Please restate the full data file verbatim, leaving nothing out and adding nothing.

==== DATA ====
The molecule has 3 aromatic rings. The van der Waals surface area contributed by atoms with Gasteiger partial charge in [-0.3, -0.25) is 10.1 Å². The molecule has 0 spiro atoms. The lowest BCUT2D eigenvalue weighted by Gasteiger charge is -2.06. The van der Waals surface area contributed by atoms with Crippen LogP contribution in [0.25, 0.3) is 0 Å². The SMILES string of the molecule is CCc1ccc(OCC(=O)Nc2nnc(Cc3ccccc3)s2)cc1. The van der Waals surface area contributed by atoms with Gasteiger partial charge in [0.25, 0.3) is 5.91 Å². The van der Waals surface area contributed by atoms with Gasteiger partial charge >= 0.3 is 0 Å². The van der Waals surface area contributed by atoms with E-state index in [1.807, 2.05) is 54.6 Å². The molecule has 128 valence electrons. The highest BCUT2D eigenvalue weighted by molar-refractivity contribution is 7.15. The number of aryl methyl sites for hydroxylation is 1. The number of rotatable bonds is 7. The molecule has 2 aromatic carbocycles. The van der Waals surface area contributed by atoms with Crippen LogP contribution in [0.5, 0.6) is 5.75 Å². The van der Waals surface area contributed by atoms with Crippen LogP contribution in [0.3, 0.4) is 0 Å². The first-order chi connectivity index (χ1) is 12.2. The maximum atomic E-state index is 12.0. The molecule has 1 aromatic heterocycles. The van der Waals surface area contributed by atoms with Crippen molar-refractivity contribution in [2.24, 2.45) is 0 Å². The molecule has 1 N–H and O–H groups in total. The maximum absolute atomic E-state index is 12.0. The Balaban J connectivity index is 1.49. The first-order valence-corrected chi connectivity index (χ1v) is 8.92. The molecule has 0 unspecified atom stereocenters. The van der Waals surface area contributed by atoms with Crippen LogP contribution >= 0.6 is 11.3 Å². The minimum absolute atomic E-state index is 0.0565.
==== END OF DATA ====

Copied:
The molecule has 3 aromatic rings. The van der Waals surface area contributed by atoms with Gasteiger partial charge in [-0.3, -0.25) is 10.1 Å². The molecule has 0 spiro atoms. The lowest BCUT2D eigenvalue weighted by Gasteiger charge is -2.06. The van der Waals surface area contributed by atoms with Crippen LogP contribution in [0.25, 0.3) is 0 Å². The SMILES string of the molecule is CCc1ccc(OCC(=O)Nc2nnc(Cc3ccccc3)s2)cc1. The van der Waals surface area contributed by atoms with Gasteiger partial charge in [0.25, 0.3) is 5.91 Å². The van der Waals surface area contributed by atoms with Gasteiger partial charge >= 0.3 is 0 Å². The van der Waals surface area contributed by atoms with E-state index in [1.807, 2.05) is 54.6 Å². The molecule has 128 valence electrons. The highest BCUT2D eigenvalue weighted by molar-refractivity contribution is 7.15. The number of aryl methyl sites for hydroxylation is 1. The number of rotatable bonds is 7. The molecule has 2 aromatic carbocycles. The van der Waals surface area contributed by atoms with Crippen LogP contribution in [0.5, 0.6) is 5.75 Å². The van der Waals surface area contributed by atoms with Crippen LogP contribution in [0.3, 0.4) is 0 Å². The first-order chi connectivity index (χ1) is 12.2. The maximum atomic E-state index is 12.0. The molecule has 1 aromatic heterocycles. The van der Waals surface area contributed by atoms with Crippen molar-refractivity contribution in [2.24, 2.45) is 0 Å². The molecule has 1 N–H and O–H groups in total. The maximum absolute atomic E-state index is 12.0. The Balaban J connectivity index is 1.49. The first-order valence-corrected chi connectivity index (χ1v) is 8.92. The molecule has 0 unspecified atom stereocenters. The van der Waals surface area contributed by atoms with Crippen LogP contribution >= 0.6 is 11.3 Å². The minimum absolute atomic E-state index is 0.0565.